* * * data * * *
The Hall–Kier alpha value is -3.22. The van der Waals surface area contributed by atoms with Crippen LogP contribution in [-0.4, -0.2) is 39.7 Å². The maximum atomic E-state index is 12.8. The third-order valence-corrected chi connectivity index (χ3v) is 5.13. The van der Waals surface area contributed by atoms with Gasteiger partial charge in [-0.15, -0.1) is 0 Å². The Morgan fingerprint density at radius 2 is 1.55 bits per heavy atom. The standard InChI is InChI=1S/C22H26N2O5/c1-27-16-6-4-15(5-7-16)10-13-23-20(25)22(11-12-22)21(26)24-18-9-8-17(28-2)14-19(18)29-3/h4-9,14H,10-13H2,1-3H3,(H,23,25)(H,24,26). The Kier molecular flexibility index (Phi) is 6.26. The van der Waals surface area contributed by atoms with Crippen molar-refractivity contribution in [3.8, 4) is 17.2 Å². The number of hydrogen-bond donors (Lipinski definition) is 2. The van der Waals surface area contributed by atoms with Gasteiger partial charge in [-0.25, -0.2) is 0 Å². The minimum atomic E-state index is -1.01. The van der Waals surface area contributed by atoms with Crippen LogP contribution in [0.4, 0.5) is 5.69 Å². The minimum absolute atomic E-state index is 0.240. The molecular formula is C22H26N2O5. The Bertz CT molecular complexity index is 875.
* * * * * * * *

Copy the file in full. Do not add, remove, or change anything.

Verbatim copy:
The Hall–Kier alpha value is -3.22. The van der Waals surface area contributed by atoms with Crippen LogP contribution in [-0.4, -0.2) is 39.7 Å². The maximum atomic E-state index is 12.8. The third-order valence-corrected chi connectivity index (χ3v) is 5.13. The van der Waals surface area contributed by atoms with Gasteiger partial charge in [-0.15, -0.1) is 0 Å². The Morgan fingerprint density at radius 2 is 1.55 bits per heavy atom. The standard InChI is InChI=1S/C22H26N2O5/c1-27-16-6-4-15(5-7-16)10-13-23-20(25)22(11-12-22)21(26)24-18-9-8-17(28-2)14-19(18)29-3/h4-9,14H,10-13H2,1-3H3,(H,23,25)(H,24,26). The Kier molecular flexibility index (Phi) is 6.26. The van der Waals surface area contributed by atoms with Crippen molar-refractivity contribution in [3.8, 4) is 17.2 Å². The number of hydrogen-bond donors (Lipinski definition) is 2. The van der Waals surface area contributed by atoms with Gasteiger partial charge in [-0.25, -0.2) is 0 Å². The minimum atomic E-state index is -1.01. The van der Waals surface area contributed by atoms with Crippen LogP contribution in [0.4, 0.5) is 5.69 Å². The minimum absolute atomic E-state index is 0.240. The molecular formula is C22H26N2O5. The Bertz CT molecular complexity index is 875.